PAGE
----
Saturday, July 31, 2010

SEPIA SATURDAY- Grandma Gilbert

My paternal grandmother- Della Mae (Mefford) (Finwall ) Gilbert

Some of you have heard about her early hard life in a previous post.
The Finwall family before my father was born.

 Her husband, Petrus, was killed when a speeding fire truck's tire flew off and hit him in the face.
This was while he was driving with his family. My uncle, who was 11 years old, steered the car to the side of the road.

After this Della was unable to care for all of her children and work at the same time. She had to place 3 of them in an orphanage. This was the only thing available to working women at the time.  Her oldest son, Glenn (the one who saved them) went to live with an aunt and uncle.

The accident happened in 1918. In 1920 the census says she was working as a checker in a mail order house. I wonder if this might have meant "proof-reader". If so Nancy and I have something in common with her (besides genes) because in our many years in advertising and publishing we've done our share of proof reading.

I don't know how she got the money to buy a boarding house but this is what she ended up doing.
Maybe the fire department (or city) gave her something to repay her for the accident.(although I doubt this). Or maybe it was after she married her second husband. Anyway she got her whole family back together and lived happily ever after.

Della and her second husband, Jack Gilbert. (this wasn't her wedding picture).

She was an amazingly positive person. She became a Christian Scientist which might have explained her positiveness. She put two of her sons through college. Lost one of them in the 2nd World War.
Another son, my father, got rheumatic fever while in college and died at an early age (42).  Her oldest son (the little hero) lived into his 90's and was a wonderful artist. The second son became a fireman.

Two quotes of hers have always stuck with me-
When we were little kids she always said "You are God's perfect child". I'm not the least bit religious now but I think her repeating this so often in my youth gave me some lasting confidence.
The other quote was "Nothing is ever lost, it's just misplaced." Every time I misplace something, which is daily, I think of this comforting thought and calmly continue my search.

Click here for more Sepia Saturday stories.


L. D. Burgus said...

That is quite a story. My wife has a friend that was put into an orphanage when she was young, for much the same reason. It is a varied and rough life she had to overcome but did it well.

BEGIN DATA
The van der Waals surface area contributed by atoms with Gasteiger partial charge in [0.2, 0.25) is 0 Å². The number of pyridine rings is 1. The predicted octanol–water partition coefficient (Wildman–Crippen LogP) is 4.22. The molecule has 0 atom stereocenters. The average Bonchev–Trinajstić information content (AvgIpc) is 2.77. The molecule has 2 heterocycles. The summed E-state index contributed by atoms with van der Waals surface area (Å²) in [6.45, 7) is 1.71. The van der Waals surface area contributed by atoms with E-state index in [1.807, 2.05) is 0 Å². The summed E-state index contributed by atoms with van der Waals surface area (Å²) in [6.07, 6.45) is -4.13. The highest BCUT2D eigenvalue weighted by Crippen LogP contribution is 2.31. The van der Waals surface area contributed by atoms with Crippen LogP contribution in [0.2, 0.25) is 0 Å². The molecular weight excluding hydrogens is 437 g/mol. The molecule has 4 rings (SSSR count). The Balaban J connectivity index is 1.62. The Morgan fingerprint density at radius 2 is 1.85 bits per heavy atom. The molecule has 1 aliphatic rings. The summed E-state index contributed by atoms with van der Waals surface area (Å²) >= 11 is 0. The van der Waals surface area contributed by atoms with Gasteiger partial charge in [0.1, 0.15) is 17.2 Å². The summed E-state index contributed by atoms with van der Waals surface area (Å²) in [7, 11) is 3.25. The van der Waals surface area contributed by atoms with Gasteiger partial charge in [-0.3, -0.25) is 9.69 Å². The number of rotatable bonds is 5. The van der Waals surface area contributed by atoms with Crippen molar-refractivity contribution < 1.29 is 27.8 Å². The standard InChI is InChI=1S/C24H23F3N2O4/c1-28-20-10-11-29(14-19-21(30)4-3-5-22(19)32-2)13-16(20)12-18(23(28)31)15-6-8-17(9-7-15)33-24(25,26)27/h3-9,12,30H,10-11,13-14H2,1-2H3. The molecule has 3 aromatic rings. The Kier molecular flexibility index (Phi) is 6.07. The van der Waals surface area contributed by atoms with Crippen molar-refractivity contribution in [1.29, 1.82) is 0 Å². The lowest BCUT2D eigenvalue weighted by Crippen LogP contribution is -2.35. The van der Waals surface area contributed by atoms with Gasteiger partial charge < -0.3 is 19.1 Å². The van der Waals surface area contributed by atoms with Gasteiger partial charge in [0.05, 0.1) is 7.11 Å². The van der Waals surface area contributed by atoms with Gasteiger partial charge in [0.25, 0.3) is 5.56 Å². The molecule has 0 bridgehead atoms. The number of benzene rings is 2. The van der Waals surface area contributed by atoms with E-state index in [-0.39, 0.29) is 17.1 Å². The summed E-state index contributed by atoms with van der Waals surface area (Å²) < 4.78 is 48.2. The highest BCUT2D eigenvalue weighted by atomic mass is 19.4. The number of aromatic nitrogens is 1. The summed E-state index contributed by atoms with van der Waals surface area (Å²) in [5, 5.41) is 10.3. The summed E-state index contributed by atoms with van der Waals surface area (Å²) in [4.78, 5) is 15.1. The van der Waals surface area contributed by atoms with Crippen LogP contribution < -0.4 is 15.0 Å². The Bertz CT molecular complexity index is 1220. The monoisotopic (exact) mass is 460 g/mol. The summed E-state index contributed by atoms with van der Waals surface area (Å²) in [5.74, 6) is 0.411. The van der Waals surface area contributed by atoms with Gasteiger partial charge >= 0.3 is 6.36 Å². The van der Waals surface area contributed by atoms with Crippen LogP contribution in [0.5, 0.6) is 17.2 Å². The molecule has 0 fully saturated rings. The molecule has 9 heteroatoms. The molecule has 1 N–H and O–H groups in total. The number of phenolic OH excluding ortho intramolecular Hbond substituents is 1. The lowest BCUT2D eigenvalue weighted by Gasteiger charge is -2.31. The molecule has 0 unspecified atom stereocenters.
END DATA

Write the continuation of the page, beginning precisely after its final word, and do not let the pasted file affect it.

Eric S. said...

Wow, what a hard life. She must have been a strong woman, for she obviously struggle through and came out on top. I love the second photo! So much fun going on there.

Martin H. said...

Your grandma was a strong woman and, she obviously continues to have a positive influence in your life.

Pat transplanted to MN said...

My uncle's father was adopted from an orphanage and I learned from Uncle John that it was a common thing to place children there; Little Orphan Annie was popularized as many folks related to that experience. I think my favorite isyour grandmother with her 2nd husband posed, faces, in what must have been a set up; they look like they are enjoying themselves.

Tattered and Lost said...

Wonderful tattered photo, showing its age. And the last one is priceless!


DELLA was certainly god's perfect child if she managed to remain positive through it all. i love this last pic. too funny!!

susanna said...

Ohhh, I enjoyed reading this post. What an inspiring woman your grandmother have had so much heartbreak and stress and to make it through that with a positive attitude intact. The photo of her with her second husband is priceless.

Nancy said...

What a tragic accident for her and the children to witness. Was your grandmother able to keep in touch with the children at the orphanage, or were they "lost" to her forever. It's great that she was able to succeed against such odds, and with a great attitude about it. I love the first and second photographs. Wonderful!


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